Printed Circuit Heat Exchanger Performance Analysis Using Non-Uniform Segmental Design Method

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Applied Thermal Engineering



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Supercritical carbon dioxide (sCO 2 ) is currently being studied as the working fluid in power producing Brayton cycles due to its excellent physical and thermodynamic properties, especially near the critical point. Printed circuit heat exchangers (PCHEs) are being considered for use as condensers and recuperators for this purpose due to their high strength and compact designs. The entire average data reduction method has traditionally been the means by which to evaluate the Nusselt number, Colburn factor, and Fanning friction factor for these heat exchangers. Then the segmental design method of data reduction was proposed which greatly improved the accuracy of these analyses. This paper examines, through computational fluid dynamics (CFD), the design and operating factors which influence the size of data sampling interval that must be used to accurately apply the segmental design method to zigzag-channel and straight-channel PCHEs. Then a non-uniform segmental design method is used and evaluated against several test cases. Data indicates that the interval size required for PCHEs data analysis is primarily driven by channel bend angle for zigzag-channel designs and by mass flow rate for straight-channel designs. The non-uniform segmental design method was of limited use for zigzag-channel heat exchangers operating near the critical point. The method was quite useful for reducing the number of required data sampling points for straight-channel PCHEs with low mass flow rates operating near the critical point.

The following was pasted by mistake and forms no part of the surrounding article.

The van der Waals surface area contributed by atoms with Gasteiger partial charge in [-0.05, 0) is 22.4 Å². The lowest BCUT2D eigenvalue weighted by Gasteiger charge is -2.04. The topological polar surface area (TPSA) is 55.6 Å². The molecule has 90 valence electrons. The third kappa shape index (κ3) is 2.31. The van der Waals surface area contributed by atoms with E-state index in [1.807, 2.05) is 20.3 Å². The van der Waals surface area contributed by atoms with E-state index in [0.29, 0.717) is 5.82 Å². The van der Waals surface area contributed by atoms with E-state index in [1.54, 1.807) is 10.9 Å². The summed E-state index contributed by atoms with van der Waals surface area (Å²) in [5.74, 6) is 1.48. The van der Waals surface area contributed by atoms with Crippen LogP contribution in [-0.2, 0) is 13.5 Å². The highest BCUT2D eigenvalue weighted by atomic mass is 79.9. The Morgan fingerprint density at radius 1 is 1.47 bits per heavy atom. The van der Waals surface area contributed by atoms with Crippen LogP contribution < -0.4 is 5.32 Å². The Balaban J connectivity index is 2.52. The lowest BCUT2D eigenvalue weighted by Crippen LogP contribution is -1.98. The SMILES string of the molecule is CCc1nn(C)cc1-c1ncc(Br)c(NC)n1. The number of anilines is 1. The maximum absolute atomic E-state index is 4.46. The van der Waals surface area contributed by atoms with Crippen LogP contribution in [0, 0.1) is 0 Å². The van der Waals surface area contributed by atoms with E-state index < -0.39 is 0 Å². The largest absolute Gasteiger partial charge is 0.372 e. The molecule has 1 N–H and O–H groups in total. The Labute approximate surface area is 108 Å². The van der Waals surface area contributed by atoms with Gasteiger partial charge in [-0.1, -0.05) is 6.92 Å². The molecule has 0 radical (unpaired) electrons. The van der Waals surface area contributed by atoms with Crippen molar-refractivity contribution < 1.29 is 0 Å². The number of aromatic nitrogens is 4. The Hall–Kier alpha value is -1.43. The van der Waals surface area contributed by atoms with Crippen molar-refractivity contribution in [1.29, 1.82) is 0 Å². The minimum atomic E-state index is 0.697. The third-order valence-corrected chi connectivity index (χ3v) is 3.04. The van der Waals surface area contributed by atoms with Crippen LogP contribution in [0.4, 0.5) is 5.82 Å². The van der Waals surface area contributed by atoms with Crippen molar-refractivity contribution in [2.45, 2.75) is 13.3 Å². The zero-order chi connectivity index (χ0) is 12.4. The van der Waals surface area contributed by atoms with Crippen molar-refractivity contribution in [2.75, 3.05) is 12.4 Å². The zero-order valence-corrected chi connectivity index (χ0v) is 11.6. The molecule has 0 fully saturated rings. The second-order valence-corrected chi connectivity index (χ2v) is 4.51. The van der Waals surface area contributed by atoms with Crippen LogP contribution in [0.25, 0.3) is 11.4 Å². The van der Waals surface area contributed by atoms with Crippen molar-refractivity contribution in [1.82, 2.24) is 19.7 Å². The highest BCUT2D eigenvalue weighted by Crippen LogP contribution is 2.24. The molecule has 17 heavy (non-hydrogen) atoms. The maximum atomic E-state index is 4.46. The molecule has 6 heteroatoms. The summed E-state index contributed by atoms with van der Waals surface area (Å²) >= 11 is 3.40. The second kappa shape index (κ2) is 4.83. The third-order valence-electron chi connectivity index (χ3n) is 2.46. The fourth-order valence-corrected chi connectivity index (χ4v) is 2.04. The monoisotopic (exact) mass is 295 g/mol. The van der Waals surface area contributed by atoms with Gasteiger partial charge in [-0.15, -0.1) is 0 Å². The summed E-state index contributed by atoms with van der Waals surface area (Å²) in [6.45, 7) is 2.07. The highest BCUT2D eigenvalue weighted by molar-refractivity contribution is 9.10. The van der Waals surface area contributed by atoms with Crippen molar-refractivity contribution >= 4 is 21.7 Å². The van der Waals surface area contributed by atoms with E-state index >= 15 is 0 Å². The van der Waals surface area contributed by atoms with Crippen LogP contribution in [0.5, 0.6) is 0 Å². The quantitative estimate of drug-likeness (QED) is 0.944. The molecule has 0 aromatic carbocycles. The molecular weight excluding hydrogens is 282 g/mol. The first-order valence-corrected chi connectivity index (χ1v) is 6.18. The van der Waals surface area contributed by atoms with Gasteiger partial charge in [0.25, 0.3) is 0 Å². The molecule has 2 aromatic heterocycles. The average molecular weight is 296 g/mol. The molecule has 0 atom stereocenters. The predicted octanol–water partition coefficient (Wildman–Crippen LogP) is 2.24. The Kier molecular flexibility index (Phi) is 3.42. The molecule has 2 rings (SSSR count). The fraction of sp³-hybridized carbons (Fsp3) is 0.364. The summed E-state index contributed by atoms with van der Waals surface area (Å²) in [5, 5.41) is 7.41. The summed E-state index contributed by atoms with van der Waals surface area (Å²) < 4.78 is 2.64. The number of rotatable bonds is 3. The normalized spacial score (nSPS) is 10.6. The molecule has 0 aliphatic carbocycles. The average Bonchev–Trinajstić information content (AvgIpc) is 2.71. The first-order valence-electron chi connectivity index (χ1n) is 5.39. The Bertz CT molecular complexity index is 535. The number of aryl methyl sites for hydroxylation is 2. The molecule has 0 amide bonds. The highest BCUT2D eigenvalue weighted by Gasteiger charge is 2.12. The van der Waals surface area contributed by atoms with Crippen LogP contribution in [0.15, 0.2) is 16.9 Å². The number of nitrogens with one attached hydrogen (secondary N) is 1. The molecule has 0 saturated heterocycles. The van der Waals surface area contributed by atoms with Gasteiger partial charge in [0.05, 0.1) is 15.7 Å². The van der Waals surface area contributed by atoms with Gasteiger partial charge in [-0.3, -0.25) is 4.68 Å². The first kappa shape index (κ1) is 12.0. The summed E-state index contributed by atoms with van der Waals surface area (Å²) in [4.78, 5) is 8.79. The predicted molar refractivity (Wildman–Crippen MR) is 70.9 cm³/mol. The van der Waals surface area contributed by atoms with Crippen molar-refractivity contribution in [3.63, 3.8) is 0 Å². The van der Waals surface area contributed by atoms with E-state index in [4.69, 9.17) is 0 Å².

Data reducationmethod; Printed circuit heat exchanger; Supercritical CO 2; Thermal-hydraulic performance


Electro-Mechanical Systems



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